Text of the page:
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  14 Responses to “Purslane, Summer’s Edible Weed”

  1. Sounds very interesting. Would this be available commercially for those of us who don’t forage? What’s it called in Hebrew?

  2. Hi, Mirj,

    I’ve seen purslane for sale at the organic farmer’s market at the renovated Tel Aviv train station. Probably other farmer’s markets offer it too. In Hebrew it’s called “reglah” for its many legs – runners that go out in all directions.

  3. Thanks, and good mnemonic!

  4. Interesting, I never paid much attention to that plant before. Now, I’ll start looking.

  5. Hey, Liz,

    You’ll like it, I’m sure.

  6. I’ve been enjoying big, fat purslane for the last two weeks; can’t imagine why more people don’t appreciate this delicacy.

  7. Hey, Ellen!

    Just iggorance, Ellen. My mother grew up regarding it as a salad veg. That was in Nicaragua, almost 90 years ago. She passed that attitude to me, my American baby-boom peers regarded vegetables as corn out of a can. Sad, eh?

  8. Hey, Mimi, an update — my greengrocer at the Carmel Market sells it! It’s great, I’m adding it to all my salads.

  9. Liz, I’ve seen purslane at the Carmel Market too. It’s very lush, obviously coming from well-irrigated fields. I like that lemony, salty taste. I’m glad you’re enjoying purslane. My mother ate it all life, growing up in Latin America. She credits her longevity and good health to purslane and other wild foods that were just part of daily fare back then.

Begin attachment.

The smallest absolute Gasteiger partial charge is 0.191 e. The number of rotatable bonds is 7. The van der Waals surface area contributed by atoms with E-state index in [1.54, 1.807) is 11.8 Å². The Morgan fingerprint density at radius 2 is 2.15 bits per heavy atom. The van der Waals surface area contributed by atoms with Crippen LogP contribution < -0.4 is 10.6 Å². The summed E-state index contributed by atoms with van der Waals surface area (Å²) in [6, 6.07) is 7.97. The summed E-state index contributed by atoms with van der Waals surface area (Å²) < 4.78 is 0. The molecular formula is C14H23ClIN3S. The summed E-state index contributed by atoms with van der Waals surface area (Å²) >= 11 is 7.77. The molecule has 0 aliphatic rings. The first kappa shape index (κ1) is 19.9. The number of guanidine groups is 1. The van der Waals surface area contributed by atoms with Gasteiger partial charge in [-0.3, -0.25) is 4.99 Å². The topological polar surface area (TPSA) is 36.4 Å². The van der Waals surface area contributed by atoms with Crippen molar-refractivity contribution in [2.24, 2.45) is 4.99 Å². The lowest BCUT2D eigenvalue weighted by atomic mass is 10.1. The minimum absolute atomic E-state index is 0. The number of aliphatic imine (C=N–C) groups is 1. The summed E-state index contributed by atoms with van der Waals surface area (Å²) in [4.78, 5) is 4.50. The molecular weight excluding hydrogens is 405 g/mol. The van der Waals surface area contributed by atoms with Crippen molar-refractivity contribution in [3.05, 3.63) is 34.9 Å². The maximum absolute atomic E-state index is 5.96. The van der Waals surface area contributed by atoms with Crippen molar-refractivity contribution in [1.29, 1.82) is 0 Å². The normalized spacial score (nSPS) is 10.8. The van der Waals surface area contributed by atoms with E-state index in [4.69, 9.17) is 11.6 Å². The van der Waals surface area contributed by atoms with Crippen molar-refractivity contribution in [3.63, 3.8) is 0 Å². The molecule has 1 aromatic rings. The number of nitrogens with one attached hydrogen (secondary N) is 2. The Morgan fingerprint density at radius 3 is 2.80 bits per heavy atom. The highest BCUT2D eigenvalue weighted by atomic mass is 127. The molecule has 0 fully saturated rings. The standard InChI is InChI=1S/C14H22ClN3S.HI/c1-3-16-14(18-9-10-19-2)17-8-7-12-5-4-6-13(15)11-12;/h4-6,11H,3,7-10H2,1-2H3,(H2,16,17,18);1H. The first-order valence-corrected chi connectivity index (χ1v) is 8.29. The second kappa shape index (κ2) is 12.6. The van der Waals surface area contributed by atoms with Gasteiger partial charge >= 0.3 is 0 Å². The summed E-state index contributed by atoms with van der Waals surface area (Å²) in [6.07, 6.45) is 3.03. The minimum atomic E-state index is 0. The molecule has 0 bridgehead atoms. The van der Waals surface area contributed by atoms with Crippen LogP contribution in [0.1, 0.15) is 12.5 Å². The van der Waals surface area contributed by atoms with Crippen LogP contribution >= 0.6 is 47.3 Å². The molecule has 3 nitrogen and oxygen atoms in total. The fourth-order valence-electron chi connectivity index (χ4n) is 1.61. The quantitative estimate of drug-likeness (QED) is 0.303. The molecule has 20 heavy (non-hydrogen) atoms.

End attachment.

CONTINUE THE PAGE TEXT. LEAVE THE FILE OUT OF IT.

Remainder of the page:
10. Purslane in window boxes! I hadn’t considered that – will have to see if I can grow some this winter inside – wonder how many hours of sun it needs to grow.

    Am researching purslane for use as an understory cover crop in my apple orchard. Have found one study (online) where it was used as a living mulch with broccoli crops with no loss to the broccoli. I know it grows vigorously here (Michigan, in the US, latitude 43, with winters to F -15. ) – was nibbling some I found in a friends’ (organic) lawn yesterday, and teasing her about it when I realized it might be a good cover crop. Would love to hear from you if you have tried this or know anyone who has.

  11. Hayden, I’ve gardened in window boxes all my life. I can’t help you with the ground cover idea. Maybe you can follow up the author of the study you read for a better-informed opinion. I can tell you that if you leave purslane alone, it grows very strong roots. I don’t see how it wouldn’t interfere with a crop.

    Purslane is a heat-loving plant. If you can give it lots of heat and light during the winter, you may succeed in keeping it going artificially. But I don’t see the point in forcing it out of season. On the other hand…lots of new ideas seem non-viable to others. Try it – it may work.

  12. How wonderful to discover the attributes of this plant! I’ve been volunteering on an organic farm and we spend much of each day eliminating this from the gardens…making room for plants that probably are half as nutritious! Thank you for recipes which I’ll definitely pass along to my fellow workers!

  13. Julie, your comment made my day. How great to know that somewhere, someone got turned on to purslane and will pass the knowledge on! I used to get bunches of it in my CSA box, which I was grateful for because I now live in an apartment and have to grow only a little purslane, in window boxes.